Did you know that (aside from water) concrete is the most widely used substance on earth? Every year, enough concrete is poured to cover the land surface of England. Concrete has been the backbone of industrialization, providing housing, infrastructure and fortifying against natural forces like flooding and sea surges. By covering more and more of the earth’s surface with concrete, we are threatening biodiversity and the natural weather coping mechanisms that keep us safe.
Concrete production results in 2.8 billion tonnes of carbon dioxide which is between 4-8% of the world’s greenhouse gas emissions. Concrete is responsible for a tenth of the world’s industrial water usage. One study even claims that there is more concrete by weight on the earth than there is plant matter.
Concrete is the very fabric of our communities, providing housing and infrastructure like hospitals and schools, helping to dam rivers and keep us safe from floods. Ironically, with an increase in the effects of climate change, it’s concrete that reduces absorption of rain water and exacerbates floods. Concrete contributes to the heat island effect by absorbing and retaining heat from the sun.
Concrete production adds to airborne pollution while transporting raw materials to production sites and concrete to building sites adds to greenhouse gases.
By expanding our concrete footprint, we are taking over fertile soil and covering over habitats that form a vital role in our ecosystems. While concrete has traditionally provided a cheap and effective way to build, there is only so much concrete that can be laid until the scales are tipped resulting in ecological collapse.
With India, China and other developing nations entering their high concrete production phase of industrialization, world concrete production will increase from 4 to 5bn tonnes in a year. According to the Global Commission on the Economy and Climate, this will result in 470 gigatonne of carbon dioxide by 2050.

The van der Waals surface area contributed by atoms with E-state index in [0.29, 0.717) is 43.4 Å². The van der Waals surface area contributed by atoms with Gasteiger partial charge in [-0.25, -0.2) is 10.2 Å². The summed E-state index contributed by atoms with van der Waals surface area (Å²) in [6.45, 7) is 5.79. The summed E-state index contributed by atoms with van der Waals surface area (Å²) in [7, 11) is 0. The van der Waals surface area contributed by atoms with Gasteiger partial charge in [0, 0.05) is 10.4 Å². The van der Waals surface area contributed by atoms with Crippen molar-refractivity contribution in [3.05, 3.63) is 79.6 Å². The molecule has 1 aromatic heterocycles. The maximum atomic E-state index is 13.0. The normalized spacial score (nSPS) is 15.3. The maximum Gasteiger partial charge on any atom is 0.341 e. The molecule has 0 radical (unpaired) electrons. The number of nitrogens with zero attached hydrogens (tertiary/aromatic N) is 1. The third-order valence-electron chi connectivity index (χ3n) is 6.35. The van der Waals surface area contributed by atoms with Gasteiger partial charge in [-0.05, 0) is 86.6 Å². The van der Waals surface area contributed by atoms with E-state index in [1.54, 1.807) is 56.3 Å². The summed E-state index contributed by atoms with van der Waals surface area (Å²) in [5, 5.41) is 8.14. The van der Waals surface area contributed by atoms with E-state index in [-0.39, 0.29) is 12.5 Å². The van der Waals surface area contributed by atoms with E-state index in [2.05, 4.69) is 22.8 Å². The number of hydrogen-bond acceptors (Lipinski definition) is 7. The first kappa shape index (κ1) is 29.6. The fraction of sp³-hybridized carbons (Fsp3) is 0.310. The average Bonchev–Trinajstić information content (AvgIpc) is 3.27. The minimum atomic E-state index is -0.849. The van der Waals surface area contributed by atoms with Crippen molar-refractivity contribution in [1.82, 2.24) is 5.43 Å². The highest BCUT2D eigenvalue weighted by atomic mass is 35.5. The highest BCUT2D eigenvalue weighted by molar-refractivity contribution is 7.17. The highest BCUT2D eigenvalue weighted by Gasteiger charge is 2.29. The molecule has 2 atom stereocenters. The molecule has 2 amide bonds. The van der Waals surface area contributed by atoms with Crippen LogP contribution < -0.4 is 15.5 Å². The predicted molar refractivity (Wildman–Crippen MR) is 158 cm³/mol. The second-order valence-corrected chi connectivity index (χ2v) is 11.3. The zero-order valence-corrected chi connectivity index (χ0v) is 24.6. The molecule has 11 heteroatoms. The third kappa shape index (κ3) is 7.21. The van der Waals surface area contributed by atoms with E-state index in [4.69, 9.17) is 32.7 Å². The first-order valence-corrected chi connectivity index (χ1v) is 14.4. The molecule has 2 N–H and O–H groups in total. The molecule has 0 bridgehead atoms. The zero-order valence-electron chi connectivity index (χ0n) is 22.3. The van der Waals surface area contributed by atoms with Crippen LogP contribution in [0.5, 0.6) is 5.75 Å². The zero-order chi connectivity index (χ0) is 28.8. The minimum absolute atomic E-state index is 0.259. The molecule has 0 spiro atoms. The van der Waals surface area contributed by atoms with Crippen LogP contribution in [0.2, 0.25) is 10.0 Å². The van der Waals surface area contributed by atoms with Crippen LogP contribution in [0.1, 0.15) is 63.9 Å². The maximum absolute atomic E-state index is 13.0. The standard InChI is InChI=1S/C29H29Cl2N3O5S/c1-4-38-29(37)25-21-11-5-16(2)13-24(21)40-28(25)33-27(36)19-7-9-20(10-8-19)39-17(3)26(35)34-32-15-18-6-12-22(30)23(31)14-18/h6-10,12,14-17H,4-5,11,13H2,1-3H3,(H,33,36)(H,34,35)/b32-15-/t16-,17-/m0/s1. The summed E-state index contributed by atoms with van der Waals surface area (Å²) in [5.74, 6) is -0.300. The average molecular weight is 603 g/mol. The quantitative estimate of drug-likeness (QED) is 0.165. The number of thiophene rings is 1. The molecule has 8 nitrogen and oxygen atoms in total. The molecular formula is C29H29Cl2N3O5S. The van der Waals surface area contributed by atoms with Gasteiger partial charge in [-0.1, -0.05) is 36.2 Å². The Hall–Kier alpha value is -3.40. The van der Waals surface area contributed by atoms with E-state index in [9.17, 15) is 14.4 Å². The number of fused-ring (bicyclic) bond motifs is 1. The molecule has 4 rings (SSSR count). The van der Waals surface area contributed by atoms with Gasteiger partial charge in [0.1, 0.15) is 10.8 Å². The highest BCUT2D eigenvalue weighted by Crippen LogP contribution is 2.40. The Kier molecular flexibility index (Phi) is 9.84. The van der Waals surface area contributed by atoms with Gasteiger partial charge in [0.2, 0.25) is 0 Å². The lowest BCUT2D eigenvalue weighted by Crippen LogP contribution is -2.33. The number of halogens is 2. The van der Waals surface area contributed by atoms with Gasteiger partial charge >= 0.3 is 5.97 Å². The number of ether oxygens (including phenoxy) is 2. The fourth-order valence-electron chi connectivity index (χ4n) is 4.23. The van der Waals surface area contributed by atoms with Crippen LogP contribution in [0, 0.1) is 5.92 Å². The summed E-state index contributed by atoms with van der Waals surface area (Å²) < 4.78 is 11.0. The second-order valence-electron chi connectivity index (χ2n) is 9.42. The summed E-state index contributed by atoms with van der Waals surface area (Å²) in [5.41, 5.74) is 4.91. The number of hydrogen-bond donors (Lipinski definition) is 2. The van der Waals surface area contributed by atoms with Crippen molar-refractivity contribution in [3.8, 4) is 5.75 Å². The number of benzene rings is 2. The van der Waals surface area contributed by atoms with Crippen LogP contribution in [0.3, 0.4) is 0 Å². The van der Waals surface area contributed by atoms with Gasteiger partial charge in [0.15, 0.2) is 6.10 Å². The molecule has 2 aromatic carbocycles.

The Paris climate agreement saw nations committing to cutting carbon emissions from cement production by at least 16% before 2030 which seems unlikely with current rates. One solution is to utilize alternative materials for construction. Cross-laminated timber is an excellent alternative that actually sequesters carbon dioxide rather than producing it. “It is time to move out of the “concrete age” and stop thinking primarily about how a building looks,” said Anthony Thistleton, Architect.
“Concrete is beautiful and versatile but, unfortunately, it ticks all the boxes in terms of environmental degradation,” he told the Architects Journal. “We have a responsibility to think about all the materials we are using and their wider impact.”
Of course, this isn’t a one-sided argument, even among mass-timber advocates. There are several building systems that use concrete/mass timber composites. The concrete is there to suppress vibration and for better acoustics. The way forward will be through collaboration and innovation to create buildings that are sustainable.